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Charles Stuart, Murderer

On October 23, 1989, after attending child-birthing classes at Brigham & Women's Hospital in Boston, Charles Stuart shot his pregnant wife in the head while driving to the nearby Mission Hill neighborhood in Roxbury. Carol DiMaiti Stuart died a few hours later, with their unborn son Christopher delivered by C-section. Stuart shot himself in the abdomen to conceal his crime, and told police officers that a black man had robbed and shot them both. Police quickly performed sweeps in the African-American neighborhoods of Boston, causing a large uproar and charges of racism in the city. Suspicion eventually fell upon Chuck Stuart, and he committed suicide by jumping off the Tobin Bridge only weeks after the murder.

By coincidence, a real-TV show called Rescue 911 was filming in Boston that night and captured the crime scene and subsequent events on videotape. Stuart owned an early cell phone, and after he had presumably passed out, police located his vehicle by strategically sounding sirens from nearby patrol cars, while listening to the open microphone of his cell phone. Carol DiMaiti was slumped over in the front seat of their Toyota Cressida, while Chuck was propping himself up on the back headrest in the driver's seat. EMTs extricated them both from the vehicle. As Chuck was being placed in the ambulance on a gurney, he asked the EMTs how his wife was doing, and told police that a black man had shot and robbed them. Carol died a few hours later. The Stuart's unborn son Christopher was delivered by C-section, and died 17 days later of respiratory failure. Chuck underwent emergency surgery to repair damage caused by a bullet that traversed his abdomen.

Charles and Carol Stuart
Rescue 911 Photo

Stuart remained in the hospital for several weeks, and did not attend his wife's funeral. He wrote a deceivingly heart-felt letter that was read aloud at her funeral by a friend: "Now you sleep away from me. I will never again know the feeling of your hand in mine, but I will always feel you. I miss you and I love you.... In our souls, we must forgive this sinner because [God] would too."

Police immediately swept through the local African-American neighborhoods, and questioned several hundred black men. A 39-year old black man was named as the main suspect, and was held in jail on unrelated charges. After his release from the hospital, Stuart picked this man out of a police line up and proclaimed that he was the shooter. Boston by 1989 had greatly mended from the racial tensions of the 1970s, but the wounds of racism and racial discrimination were opened up again by this shocking murder. Mission Hill had an extremely violent summer the year before, and there was almost a witch hunt atmosphere to capture the alleged black man that killed Carol DiMaiti.

Chuck Stuart's ruse began to unravel at the end of December. One of his brothers went to police and told them he was involved in the crime. The brother had parked his car in Mission Hill before the murder, and after Chuck shot Carol, he tossed her handbag and jewelry into his brother's car to trick police into believing that a robbery had occurred. The pair completed a dry run the previous night, with his brother believing that an insurance scam was going to be the result.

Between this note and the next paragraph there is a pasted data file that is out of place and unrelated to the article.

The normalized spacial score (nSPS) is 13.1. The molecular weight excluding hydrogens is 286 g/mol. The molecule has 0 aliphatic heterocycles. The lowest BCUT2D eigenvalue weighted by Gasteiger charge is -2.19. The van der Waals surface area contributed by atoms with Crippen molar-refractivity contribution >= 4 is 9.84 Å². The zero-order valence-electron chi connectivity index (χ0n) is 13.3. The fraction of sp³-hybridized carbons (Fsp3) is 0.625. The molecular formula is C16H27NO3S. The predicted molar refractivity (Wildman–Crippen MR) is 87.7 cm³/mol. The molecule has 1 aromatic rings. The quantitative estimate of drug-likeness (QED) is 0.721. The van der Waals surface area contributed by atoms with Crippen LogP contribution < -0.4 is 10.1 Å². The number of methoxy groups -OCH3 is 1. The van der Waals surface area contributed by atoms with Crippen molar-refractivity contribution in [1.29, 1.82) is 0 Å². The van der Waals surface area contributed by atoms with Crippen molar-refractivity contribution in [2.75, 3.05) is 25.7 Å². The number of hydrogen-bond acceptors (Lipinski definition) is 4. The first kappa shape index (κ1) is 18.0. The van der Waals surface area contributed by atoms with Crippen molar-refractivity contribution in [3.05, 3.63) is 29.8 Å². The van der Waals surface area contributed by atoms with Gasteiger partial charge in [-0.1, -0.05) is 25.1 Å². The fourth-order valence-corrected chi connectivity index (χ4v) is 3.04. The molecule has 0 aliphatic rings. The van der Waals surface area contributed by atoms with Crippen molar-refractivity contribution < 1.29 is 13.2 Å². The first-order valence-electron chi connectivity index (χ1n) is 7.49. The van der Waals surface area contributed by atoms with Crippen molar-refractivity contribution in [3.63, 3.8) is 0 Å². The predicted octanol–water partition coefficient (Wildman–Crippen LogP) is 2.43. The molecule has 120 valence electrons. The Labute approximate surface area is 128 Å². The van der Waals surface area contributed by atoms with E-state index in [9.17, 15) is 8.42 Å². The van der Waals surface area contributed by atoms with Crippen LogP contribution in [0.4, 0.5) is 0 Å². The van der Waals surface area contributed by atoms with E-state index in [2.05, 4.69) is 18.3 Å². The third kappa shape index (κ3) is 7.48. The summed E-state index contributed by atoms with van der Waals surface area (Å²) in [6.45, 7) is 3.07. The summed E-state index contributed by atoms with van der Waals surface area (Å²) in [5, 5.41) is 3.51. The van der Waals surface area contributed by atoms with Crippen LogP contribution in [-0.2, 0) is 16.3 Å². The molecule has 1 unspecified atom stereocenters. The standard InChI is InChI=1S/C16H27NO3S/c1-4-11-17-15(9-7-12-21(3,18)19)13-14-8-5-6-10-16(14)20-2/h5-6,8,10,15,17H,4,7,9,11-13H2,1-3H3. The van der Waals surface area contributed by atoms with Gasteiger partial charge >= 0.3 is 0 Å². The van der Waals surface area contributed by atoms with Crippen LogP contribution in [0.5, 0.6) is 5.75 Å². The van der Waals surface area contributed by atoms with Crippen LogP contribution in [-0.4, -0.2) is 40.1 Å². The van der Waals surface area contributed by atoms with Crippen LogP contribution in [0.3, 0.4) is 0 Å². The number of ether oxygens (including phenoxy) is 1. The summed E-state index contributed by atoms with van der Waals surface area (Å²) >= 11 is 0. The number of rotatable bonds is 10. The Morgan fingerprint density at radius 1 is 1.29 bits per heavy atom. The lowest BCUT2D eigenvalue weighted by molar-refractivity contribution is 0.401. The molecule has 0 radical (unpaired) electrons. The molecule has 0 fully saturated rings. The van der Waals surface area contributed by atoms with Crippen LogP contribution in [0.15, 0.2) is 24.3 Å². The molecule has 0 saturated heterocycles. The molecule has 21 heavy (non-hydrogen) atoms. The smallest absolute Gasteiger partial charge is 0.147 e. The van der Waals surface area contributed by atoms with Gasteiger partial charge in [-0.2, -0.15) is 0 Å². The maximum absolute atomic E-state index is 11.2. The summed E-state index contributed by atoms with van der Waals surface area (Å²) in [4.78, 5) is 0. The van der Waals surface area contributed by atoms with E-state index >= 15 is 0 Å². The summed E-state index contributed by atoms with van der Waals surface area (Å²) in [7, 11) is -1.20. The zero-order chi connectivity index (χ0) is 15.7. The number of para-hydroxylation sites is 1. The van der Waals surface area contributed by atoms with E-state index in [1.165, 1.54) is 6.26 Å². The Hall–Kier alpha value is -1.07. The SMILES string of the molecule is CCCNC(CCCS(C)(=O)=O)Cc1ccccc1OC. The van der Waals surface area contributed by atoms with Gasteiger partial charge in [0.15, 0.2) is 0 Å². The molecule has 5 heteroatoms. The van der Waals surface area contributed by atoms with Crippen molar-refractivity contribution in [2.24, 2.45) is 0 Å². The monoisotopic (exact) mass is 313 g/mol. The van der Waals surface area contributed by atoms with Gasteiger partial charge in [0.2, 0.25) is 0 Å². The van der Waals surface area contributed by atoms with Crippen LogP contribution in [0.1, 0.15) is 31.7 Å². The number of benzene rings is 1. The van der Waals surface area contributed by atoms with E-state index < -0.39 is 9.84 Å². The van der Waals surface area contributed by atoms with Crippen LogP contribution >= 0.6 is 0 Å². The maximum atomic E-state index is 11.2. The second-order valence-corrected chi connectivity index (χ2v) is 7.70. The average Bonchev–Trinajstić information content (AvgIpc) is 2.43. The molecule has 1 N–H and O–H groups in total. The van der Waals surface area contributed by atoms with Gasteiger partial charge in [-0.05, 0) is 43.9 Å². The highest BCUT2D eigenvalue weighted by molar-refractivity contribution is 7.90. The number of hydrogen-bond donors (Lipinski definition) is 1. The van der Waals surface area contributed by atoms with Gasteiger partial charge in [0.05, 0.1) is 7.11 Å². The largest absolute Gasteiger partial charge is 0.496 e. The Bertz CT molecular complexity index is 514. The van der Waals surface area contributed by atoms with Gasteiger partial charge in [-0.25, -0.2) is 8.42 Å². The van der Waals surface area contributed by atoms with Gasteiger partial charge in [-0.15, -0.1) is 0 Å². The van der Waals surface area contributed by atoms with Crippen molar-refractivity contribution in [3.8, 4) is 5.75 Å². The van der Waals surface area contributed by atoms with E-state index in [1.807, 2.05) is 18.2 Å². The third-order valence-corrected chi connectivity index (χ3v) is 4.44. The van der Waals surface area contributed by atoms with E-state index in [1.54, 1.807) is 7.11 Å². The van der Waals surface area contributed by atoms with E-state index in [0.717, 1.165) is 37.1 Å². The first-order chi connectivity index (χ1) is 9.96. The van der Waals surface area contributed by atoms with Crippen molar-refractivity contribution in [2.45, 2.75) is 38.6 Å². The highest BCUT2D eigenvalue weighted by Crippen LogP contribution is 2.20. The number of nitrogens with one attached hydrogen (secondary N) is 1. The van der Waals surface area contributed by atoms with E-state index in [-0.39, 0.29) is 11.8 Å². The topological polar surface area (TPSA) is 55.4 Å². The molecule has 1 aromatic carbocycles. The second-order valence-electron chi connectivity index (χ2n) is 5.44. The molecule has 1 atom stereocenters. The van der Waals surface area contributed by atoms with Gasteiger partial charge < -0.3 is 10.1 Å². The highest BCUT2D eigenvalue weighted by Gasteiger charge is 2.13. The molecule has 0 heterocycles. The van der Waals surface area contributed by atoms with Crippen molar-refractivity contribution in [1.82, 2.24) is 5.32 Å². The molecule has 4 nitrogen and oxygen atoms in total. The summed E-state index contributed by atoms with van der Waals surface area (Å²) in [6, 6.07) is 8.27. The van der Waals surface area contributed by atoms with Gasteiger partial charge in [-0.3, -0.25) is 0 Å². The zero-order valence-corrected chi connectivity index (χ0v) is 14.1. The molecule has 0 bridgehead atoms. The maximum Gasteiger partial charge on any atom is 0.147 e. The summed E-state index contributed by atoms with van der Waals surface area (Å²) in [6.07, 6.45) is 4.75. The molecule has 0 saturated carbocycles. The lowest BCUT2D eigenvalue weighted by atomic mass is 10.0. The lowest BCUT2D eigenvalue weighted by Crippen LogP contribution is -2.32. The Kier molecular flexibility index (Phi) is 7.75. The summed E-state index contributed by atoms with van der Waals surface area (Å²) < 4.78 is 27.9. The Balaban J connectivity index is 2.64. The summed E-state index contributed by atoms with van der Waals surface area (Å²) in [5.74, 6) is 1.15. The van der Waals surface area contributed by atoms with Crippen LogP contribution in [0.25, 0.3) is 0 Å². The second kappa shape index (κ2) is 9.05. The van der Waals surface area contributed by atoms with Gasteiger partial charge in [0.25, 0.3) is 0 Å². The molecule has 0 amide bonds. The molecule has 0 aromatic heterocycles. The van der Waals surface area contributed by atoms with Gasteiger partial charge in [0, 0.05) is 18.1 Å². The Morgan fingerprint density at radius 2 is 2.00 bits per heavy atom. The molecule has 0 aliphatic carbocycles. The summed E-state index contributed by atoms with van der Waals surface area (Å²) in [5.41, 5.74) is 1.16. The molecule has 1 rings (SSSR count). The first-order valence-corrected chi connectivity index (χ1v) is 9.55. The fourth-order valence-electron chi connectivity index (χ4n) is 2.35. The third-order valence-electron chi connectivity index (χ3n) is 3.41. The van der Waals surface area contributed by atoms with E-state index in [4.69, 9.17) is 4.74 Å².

On January 4, 1990, soon after Chuck Stuart had found out his brother had gone to police, he drove to the Tobin Bridge, parked his car, and leapt 135 feet to his death.

Charles Stuart's motive was money. He received the proceeds of a $100,000 insurance policy after leaving the hospital, and had allegedly paid cash for a brand new Nissan Maxima. He apparently did not want to be burdened with a child, and thought his wife would not be able to return to her lucrative law practice after their son Christopher was born. Chuck also had aspirations of owning an upscale restaurant on Newbury Street (he sold furs there as an occupation).

Looking back these many years, the police investigation was a disaster. They blindly believed Chuck Stuart's story. They touted Chuck Stuart as a hero because he was so coherent when EMTs attended to his injuries that fateful night. They did not investigate the possibility that Chuck had contrived the entire event. They swept through the African-American neighborhoods looking for a black suspect. The fact that Stuart had a bullet wound across the abdomen—a strange injury for a third-person to cause—should have created suspicion about his story. Merely watching Rescue 911 reveals other obvious pieces to the puzzle: Stuart said he "ducked" [away from a bullet] while talking to police on his cell phone; Carol's visor in the car was down although it was late at night; clothes were hanging in the back of the car that obscured the inside; he calmly told police in the ambulance that a black man—with little description—had shot him; and at the hospital he abruptly said "no" when a doctor asked him if he would like a staff person to call anyone for him.

Let us not forget the victims of this extremely shocking, tragic, and premeditated murder: Carol DiMaiti Stuart and their son Christopher. A charitable foundation was established by Carol's parents on January 25, 1990 in her memory. Its goal is to provide scholarship assistance to young people from Boston's Mission Hill area and to fund activities involving the amelioration of racism and violence in Boston.

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